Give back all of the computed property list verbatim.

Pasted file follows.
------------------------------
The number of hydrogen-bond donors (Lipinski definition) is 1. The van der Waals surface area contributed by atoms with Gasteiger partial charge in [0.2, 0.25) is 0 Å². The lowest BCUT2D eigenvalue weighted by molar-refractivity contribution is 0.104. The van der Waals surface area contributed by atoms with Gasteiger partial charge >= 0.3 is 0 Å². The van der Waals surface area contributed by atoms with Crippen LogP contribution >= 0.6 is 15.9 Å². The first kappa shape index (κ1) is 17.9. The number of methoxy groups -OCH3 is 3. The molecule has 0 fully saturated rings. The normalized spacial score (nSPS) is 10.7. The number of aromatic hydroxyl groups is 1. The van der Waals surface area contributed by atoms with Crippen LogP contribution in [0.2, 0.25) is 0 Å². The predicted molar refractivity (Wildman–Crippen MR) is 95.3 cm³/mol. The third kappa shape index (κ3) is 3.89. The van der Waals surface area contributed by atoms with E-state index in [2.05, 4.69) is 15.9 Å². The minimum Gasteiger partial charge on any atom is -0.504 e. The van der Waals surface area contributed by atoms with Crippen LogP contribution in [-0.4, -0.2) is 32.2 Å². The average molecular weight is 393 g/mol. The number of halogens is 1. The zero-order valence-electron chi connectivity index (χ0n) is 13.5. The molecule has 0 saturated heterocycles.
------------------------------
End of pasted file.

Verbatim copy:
The number of hydrogen-bond donors (Lipinski definition) is 1. The van der Waals surface area contributed by atoms with Gasteiger partial charge in [0.2, 0.25) is 0 Å². The lowest BCUT2D eigenvalue weighted by molar-refractivity contribution is 0.104. The van der Waals surface area contributed by atoms with Gasteiger partial charge >= 0.3 is 0 Å². The van der Waals surface area contributed by atoms with Crippen LogP contribution >= 0.6 is 15.9 Å². The first kappa shape index (κ1) is 17.9. The number of methoxy groups -OCH3 is 3. The molecule has 0 fully saturated rings. The normalized spacial score (nSPS) is 10.7. The number of aromatic hydroxyl groups is 1. The van der Waals surface area contributed by atoms with Crippen LogP contribution in [0.2, 0.25) is 0 Å². The predicted molar refractivity (Wildman–Crippen MR) is 95.3 cm³/mol. The third kappa shape index (κ3) is 3.89. The van der Waals surface area contributed by atoms with E-state index in [2.05, 4.69) is 15.9 Å². The minimum Gasteiger partial charge on any atom is -0.504 e. The van der Waals surface area contributed by atoms with Crippen LogP contribution in [-0.4, -0.2) is 32.2 Å². The average molecular weight is 393 g/mol. The number of halogens is 1. The zero-order valence-electron chi connectivity index (χ0n) is 13.5. The molecule has 0 saturated heterocycles.